48 Wensdy S-b -ay2,21 hc ttm
I dreamt I was a dragon last night
Andyouwere a princess
Don't worry, I didn't eat you
But I didn't save you either
I didn't stop you from braiding your hair
-To let in a boyI knew would steal your heart
[and yoYg allet and vinyl records
I'$ sorry about that, but iTunes exists now. Let it go.]
4 snatch y ur shoe from the staircase
Aifrom coming after you
ourbeat-up converse would detract any man
B onfused desperate for hopelessly devoted
orr theystuck to the gum-ridden stairs
rnd I'msorry he let you down
hen a boy showed up with a talking tea set
And I culd have breathed fire athim
I longangry streaks
But Ist yed quiet
Becau I was taught that only love can break a curse 1
e I mad he brokeyourheart
B reall Ijustean't believe he took our ottoman
arinp ce to come save you
And~lidblId if I could but I can't
dIcause m a dragon
nd we e t people, we don't love them
rsav em or marrythem
Tirit if could
Iwould romise to never steal your records
And pre nd that The National sounds better on CDs
And I Idtreasure your shoes
~ever your foot size orbra size
o dnt or ue you
nd I Id nev steal the furniture
r lock uinad geon
o rosp Id lose its petals
throw e storybook
And I'll a p ifyou will
1k dragon can't turn into a prince
The war was over.
He walked along the border of Regent's Park
with his hands tucked in his trouser pockets.
It was dark already, but then, it had never been
light - a thick fog hovered around the street-
lights, nestling close to the ruins of what had
once been the aviary of the London Zoo. It was
not the first time that he had walked this way,1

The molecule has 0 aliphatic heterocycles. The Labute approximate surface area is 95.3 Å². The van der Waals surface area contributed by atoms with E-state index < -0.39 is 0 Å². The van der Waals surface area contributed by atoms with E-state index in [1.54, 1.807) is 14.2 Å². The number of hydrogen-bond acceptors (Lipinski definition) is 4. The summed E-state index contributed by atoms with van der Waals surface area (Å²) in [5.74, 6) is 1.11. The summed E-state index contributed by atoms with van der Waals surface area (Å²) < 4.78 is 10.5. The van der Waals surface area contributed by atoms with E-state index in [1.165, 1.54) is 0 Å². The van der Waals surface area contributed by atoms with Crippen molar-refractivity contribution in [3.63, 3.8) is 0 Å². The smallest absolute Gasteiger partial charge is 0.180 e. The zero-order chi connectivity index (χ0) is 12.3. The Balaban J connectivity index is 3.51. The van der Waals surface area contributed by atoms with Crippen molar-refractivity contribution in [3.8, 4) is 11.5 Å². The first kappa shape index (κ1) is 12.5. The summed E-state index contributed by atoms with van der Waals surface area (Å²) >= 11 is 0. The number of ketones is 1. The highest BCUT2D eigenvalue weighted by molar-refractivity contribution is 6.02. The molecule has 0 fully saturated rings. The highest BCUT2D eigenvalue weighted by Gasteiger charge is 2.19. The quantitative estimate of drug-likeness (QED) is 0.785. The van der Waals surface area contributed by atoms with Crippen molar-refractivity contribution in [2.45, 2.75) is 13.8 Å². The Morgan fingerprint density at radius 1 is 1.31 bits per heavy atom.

but every day it was a challenge. Before the war,
he had set himself goals for each morning: run
the circumference of Hyde Park, run from St.
Paul's to Grosvenor Square and back. Now he
had set the no-less heroic goal of walking past
the London Zoo, calmly and without thought.
Someday, perhaps, he would manage it. The
remains of the building were only brick and
mortar, but he smelled sulfur and manure and
something musky that made his stomach turn.
HIe longed for a drink to settle it, but it was only
three in the afternoon. Too early for a pint, even
by London's standards.
He turned up the collar of his coat. The wind
blew cold, hinting at snow somewhere past the
Tower, biding its time across the Thames. He
pudged a crumbled piece of brick with his toe,
ing the pressure of destruction against his
ot. It must have been an amazing sight, when
Germans dropped the air-raid bombs on
viary. Flashes of gold and red and orange
he fireworks on Bonfire day, pinpricked
o h with the jewel tones of exotic feath-
e -rald and turquoise and violet. Feathers
ted the dust, driftwood and seaweed
ne alo y the tide. Feathers, riding like tiny
ts witho passengers along the Thames to
ere were n bright colors left in London.
ot-cover arrows and battle-scarred
mbled ac s the streets under the
rgingtheir ungon the smoke. And
s that occupie Trafalgar square like
uddling togeth ,speaking in rapid
ages abo places and peo-
ind thecu in of fire and
er he longe kick them
e , ngesame
, s aking
FLOWEI C F
-perumed- very sweetsm
colored -kinde f squat
small and squat Very,\ in e rai
bows when weighed down by
-water- -r- a-H-
on Cass Ave. by the-
kissed my forehead as i walked
lives on Cass Ave. across
from caf6 with best tuna melts
not far from home -two--menth-heoe-
-hoeme- home i....O.l ,#4g Wet
a fat bunch and gotwet
from rainwater spraying off
very sweet smelling
cream-colored petals which I held
to my cheeks and it felt so lovely.
Can you please-
I miss it.
L V -r
Dirt holds my head up and after I gauge the prog-
I grab hold of the forsythia's bottom and pullup.
and how they look like noses and how
at the farmer's market this girl held my hand
Once, when I was five, I learned who god was
supposed to be.
The green onions are sprouting;
I hope I don't forget about them.
I break off a sprig andechew on it.
It tastes good and I remember when
the jungle gy ' myneighbor's bas t
punched myn the stoinac
Zubin's bI e has ent en h was here we
foughta ut" cup.
S yaci h fl ers do tsmell vysweet.
Aicsun *sh- ows of b' hes
as crai- ut f be ' urple rows.
pmkh a a e I"wss an remember
w I v ould istle it like my friends.
learn a out angels then, but a year later
I felt funny when an old lady gave me a cherry
cough drop and said that I was one.
and god threw his hands down and dug them into
uprooting tiny humans
and planting gardens of angels